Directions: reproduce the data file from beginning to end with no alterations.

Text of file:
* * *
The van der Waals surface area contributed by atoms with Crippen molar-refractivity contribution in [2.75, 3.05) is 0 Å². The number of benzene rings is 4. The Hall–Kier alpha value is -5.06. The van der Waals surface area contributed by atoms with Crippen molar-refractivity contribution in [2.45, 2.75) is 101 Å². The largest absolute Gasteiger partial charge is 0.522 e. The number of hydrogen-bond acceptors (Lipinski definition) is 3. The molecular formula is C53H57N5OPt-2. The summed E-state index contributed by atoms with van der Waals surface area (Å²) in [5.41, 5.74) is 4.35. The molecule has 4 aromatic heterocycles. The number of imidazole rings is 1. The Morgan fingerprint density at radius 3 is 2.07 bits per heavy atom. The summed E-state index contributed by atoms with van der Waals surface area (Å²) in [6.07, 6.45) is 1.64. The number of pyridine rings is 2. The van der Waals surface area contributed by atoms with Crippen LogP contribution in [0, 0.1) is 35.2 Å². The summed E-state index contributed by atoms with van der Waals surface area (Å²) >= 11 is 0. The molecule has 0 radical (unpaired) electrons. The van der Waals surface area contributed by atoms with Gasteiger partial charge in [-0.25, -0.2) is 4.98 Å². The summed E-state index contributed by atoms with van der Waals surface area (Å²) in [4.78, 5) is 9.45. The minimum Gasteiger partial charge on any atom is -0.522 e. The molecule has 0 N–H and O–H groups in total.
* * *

The van der Waals surface area contributed by atoms with Crippen molar-refractivity contribution in [2.75, 3.05) is 0 Å². The number of benzene rings is 4. The Hall–Kier alpha value is -5.06. The van der Waals surface area contributed by atoms with Crippen molar-refractivity contribution in [2.45, 2.75) is 101 Å². The largest absolute Gasteiger partial charge is 0.522 e. The number of hydrogen-bond acceptors (Lipinski definition) is 3. The molecular formula is C53H57N5OPt-2. The summed E-state index contributed by atoms with van der Waals surface area (Å²) in [5.41, 5.74) is 4.35. The molecule has 4 aromatic heterocycles. The number of imidazole rings is 1. The Morgan fingerprint density at radius 3 is 2.07 bits per heavy atom. The summed E-state index contributed by atoms with van der Waals surface area (Å²) in [6.07, 6.45) is 1.64. The number of pyridine rings is 2. The van der Waals surface area contributed by atoms with Crippen LogP contribution in [0, 0.1) is 35.2 Å². The summed E-state index contributed by atoms with van der Waals surface area (Å²) >= 11 is 0. The molecule has 0 radical (unpaired) electrons. The van der Waals surface area contributed by atoms with Gasteiger partial charge in [-0.25, -0.2) is 4.98 Å². The summed E-state index contributed by atoms with van der Waals surface area (Å²) in [4.78, 5) is 9.45. The minimum Gasteiger partial charge on any atom is -0.522 e. The molecule has 0 N–H and O–H groups in total.